Tag Archives: SCOTUS June decisions

Episode 405: No Sugar Added

Listen to the podcast from the website or Watch No Sugar Added on Rumble, Brighteon or YouTube

This week it is No Sugar Added in three segments. I’m also using this title because we are releasing our FDA approved ‘No Sugar Added’ Pepper Jams. I figure that since we have two dedicated contributors to theNo Sugar Added program (of which we could use a couple more dedicated donors,) and I sustain all the rest of the cost for producing Sam Adams, I can ask that you consider expanding your culinary experience with our Pepper Jams and other products. Or, you can always donate directly, but enjoying the Pepper Jams is another way of helping to fund this program. See the Link in the References.

No Sugar Added – Supreme Court

There is no other way to consider the decisions of the recent Supreme Court than through the letters of Anti-federalist ‘Brutus.’ Brutus, in Essay XII on 7 February 1788, predicts the conundrum of the court especially the decision regarding South Carolina (Supreme Court Orders Race-Based Redistricting,) when he wrote:

‘First. Let us enquire how the judicial power will effect an extension of the legislative authority.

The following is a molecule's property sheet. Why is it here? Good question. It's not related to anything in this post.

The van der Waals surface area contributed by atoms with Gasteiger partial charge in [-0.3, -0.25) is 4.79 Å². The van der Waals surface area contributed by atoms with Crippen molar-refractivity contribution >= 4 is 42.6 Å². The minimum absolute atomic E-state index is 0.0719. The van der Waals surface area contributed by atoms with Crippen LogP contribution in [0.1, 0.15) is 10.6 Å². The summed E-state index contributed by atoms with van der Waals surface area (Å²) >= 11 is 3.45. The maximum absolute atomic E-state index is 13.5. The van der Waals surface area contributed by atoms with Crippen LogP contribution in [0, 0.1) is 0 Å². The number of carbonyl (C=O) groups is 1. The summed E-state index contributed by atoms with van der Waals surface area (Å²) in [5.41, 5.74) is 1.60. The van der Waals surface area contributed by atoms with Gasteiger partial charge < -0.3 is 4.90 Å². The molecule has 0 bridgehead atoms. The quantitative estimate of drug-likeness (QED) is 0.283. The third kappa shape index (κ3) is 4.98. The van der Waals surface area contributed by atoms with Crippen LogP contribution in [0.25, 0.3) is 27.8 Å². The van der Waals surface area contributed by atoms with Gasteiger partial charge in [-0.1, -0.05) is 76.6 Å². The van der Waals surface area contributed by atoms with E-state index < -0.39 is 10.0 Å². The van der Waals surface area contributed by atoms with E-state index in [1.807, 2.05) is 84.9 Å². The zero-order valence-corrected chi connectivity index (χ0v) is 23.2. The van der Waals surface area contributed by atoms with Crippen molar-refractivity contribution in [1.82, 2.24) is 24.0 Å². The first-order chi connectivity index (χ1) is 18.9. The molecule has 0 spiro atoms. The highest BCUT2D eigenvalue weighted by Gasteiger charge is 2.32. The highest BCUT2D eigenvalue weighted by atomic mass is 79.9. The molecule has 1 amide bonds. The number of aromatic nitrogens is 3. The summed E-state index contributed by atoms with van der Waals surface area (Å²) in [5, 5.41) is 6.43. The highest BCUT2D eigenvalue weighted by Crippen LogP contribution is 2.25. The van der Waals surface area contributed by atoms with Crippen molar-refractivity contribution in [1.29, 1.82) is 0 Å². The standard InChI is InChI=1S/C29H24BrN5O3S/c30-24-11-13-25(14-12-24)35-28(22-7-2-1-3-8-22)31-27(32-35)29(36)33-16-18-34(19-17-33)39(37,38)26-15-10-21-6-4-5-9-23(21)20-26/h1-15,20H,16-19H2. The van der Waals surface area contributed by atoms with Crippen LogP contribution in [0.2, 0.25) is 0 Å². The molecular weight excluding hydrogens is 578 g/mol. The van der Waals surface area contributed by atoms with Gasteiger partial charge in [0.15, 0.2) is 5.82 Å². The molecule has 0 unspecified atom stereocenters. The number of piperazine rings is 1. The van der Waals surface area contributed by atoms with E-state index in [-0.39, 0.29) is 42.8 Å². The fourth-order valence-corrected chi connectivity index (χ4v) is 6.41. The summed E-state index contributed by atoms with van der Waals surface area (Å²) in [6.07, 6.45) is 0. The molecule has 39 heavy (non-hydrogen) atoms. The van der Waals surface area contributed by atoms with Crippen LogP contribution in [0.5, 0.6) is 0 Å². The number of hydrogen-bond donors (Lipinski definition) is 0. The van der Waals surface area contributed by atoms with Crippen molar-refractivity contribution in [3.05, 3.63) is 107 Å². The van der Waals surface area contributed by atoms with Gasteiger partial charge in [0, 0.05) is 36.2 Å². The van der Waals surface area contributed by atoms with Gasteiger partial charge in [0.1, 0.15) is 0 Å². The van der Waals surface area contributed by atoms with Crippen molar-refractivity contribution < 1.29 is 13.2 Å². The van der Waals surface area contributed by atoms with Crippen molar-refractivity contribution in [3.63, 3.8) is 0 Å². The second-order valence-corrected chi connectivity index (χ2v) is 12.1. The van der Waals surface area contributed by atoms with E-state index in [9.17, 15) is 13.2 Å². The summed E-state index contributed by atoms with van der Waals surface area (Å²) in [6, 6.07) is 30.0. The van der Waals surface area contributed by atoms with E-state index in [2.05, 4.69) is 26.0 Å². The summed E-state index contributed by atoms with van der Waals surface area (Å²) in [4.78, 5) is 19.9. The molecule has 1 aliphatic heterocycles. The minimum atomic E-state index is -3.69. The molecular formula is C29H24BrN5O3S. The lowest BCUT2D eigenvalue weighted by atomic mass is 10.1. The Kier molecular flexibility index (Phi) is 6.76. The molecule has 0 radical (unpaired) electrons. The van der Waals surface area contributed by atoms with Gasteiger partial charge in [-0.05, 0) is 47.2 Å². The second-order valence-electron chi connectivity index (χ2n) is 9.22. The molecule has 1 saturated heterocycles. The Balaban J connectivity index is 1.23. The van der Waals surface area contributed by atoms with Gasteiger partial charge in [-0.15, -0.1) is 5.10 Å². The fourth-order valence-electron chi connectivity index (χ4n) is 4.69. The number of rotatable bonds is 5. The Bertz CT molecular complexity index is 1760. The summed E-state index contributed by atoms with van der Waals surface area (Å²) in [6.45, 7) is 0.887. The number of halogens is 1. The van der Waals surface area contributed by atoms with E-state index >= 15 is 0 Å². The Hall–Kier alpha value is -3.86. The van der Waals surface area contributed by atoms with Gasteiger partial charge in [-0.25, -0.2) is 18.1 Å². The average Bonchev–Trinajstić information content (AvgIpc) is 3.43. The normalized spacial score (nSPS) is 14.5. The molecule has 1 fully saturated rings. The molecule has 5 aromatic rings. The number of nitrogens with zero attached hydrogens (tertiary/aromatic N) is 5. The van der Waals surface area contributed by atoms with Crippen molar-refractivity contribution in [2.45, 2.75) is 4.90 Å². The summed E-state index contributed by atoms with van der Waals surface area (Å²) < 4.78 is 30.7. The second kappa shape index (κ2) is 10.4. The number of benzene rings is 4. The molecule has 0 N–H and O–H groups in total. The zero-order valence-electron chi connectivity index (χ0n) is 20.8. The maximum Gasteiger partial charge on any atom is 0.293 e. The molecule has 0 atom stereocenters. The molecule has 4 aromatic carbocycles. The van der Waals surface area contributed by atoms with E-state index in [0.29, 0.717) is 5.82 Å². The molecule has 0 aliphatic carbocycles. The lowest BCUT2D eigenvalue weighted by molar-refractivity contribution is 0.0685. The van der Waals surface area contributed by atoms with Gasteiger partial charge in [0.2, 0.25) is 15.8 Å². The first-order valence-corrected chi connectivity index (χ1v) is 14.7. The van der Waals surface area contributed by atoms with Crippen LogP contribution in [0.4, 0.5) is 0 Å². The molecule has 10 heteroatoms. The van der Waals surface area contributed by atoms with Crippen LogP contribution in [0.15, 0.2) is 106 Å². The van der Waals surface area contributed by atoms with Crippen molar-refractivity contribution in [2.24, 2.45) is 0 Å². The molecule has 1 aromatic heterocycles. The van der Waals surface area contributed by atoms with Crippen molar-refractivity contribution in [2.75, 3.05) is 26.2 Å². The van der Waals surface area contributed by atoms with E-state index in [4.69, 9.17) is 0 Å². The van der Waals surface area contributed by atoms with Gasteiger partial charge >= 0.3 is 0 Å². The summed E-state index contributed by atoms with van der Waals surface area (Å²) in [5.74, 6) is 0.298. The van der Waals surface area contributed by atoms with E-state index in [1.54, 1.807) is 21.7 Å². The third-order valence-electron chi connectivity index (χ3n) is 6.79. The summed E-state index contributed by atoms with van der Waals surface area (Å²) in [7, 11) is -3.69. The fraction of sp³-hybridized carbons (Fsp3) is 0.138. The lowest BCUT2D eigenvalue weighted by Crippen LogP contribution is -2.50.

Perhaps the judicial power will not be able, by direct and positive decrees, ever to direct the legislature, because it is not easy to conceive how a question can be brought before them in a course of legal discussion, in which they can give a decision, declaring, that the legislature have certain powers which they have not exercised, and which, in consequence of the determination of the judges, they will be bound to exercise. But it is easy to see, that in their adjudications they may establish certain principles, which being received by the legislature, will enlarge the sphere of their power beyond all bounds.’

And there is No Sugar Added to his comments from that point on. I will cover more on this in Segment number 1.

No Sugar Added – the need of Reformation in the pulpits

In Segment number two, I decided that continuing a short review, in more detail, of the Pastors of the Revolution from the 1928 book ‘New England Clergy and the American Revolution’ is not just needed but mandatory. As many of you know, my often broadsides regarding the modern pulpits are founded in historical theological positions to which most modern pulpits have little–to-no regard for. Let me begin with this quote by Timothy Cutler, Connecticut Election Sermon, 1717:

‘God having made Man a Rational Creature, hath (as it were) Twisted Law into the very Frame and Constitution of his Soul. …’

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